Air urgency: 6 actions will make school ventilation healthier

One suggestion from a new report: No more 'deep cleaning' days
By: | May 26, 2021
School leaders can improve classroom ventilation immediately by bringing in as much outdoor air as their HVAC systems will safely allow.School leaders can improve classroom ventilation immediately by bringing in as much outdoor air as their HVAC systems will safely allow.

Ventilation and air quality are taking over as district leaders’ top health priorities post-COVID and beyond as mask requirements come to an end in many parts of the country.

Superintendents and their teams should act quickly to invest relief funds in improving air quality in their classrooms and buildings, says a new report, “School Ventilation: A Vital Tool to Reduce COVID-19 Spread,” by the Johns Hopkins Center for Health Security.

“Many K-12 schools in the United States do not have good ventilation, which has negative health impacts on health and learning,” write the study’s authors, who also encourage superintendents to end ‘deep cleaning’ days.

“Improving ventilation systems may give children and school staff healthier indoor air quality now and for decades in the future,” the authors say. “This would provide a healthier environment for non-pandemic times and potentially reduce the risks of future infectious disease outbreaks.”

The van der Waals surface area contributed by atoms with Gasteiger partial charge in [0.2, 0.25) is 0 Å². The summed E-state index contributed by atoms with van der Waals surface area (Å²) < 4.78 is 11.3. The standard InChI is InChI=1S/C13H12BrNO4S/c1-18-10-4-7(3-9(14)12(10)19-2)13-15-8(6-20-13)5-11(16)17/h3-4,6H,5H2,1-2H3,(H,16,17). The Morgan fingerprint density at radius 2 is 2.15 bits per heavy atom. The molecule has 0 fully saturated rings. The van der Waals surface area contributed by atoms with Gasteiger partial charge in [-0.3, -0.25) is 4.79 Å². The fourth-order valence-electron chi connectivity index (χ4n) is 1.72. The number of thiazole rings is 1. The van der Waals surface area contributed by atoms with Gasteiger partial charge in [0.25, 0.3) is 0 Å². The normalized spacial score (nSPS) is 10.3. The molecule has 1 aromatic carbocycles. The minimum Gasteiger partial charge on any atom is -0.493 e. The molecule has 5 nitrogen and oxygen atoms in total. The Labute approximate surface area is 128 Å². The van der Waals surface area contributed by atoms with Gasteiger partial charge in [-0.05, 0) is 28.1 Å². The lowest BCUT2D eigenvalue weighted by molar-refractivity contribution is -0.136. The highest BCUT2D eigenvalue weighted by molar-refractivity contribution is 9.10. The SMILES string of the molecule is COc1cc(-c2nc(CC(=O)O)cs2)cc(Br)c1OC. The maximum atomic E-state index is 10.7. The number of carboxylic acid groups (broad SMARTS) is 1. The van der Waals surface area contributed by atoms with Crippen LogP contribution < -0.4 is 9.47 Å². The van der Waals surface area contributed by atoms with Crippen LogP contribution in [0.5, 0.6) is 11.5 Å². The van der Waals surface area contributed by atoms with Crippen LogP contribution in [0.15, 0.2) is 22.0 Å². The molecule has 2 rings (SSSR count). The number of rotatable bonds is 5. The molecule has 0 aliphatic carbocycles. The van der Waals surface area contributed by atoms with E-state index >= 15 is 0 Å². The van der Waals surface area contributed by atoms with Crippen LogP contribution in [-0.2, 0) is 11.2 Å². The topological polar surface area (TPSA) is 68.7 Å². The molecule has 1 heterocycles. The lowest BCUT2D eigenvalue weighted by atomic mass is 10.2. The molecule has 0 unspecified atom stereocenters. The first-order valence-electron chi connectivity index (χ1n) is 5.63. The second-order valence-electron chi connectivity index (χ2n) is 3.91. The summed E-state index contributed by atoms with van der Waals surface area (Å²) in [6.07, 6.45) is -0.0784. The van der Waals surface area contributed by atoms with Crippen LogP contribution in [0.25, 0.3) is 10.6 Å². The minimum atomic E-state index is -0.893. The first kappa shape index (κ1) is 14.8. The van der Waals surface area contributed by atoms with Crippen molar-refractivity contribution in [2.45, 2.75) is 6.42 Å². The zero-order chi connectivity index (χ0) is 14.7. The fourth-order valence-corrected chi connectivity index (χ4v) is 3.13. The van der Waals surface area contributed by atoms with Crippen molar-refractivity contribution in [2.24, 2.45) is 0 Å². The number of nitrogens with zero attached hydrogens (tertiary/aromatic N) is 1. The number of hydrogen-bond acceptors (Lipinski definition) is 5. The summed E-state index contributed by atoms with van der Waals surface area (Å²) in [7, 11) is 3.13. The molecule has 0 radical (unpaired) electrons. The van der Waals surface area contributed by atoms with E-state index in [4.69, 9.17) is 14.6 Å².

More from DA: 5 things to know about making classroom air healthier


The report also covers current K-12 ventilation guidelines and details research that shows how ventilation improvements are a more cost-effective public health measure than deep cleaning of surfaces.

The report recommends six near- and long-term steps for using American Rescue Plan funds to make school air healthier:

  1. Improve school ventilation immediately by bringing in as much outdoor air as the heating, ventilation and air conditioning (HVAC) system will safely allow.
  2. Place HEPA air filtration units in classrooms and common occupied spaces.
  3. Use only proven air quality technologies, such as appropriate ventilation, HEPA filtration and ultraviolet germicidal irradiation. Schools should not use chemical foggers or any other “air cleaner.” 
  4. Stop enhanced cleaning, disinfecting, “deep clean” days, and any other expensive and disruptive cleaning because surface transmission is not a major driver of the spread of CVIVD.
  5. Install mechanical ventilation systems where none exist and upgrade those that do not meet current standards.
  6. Convene a federal task force dedicated to school air quality to develop guidance and accountability measures for long-term, sustainable, cost-effective improvements to indoor air quality in schools.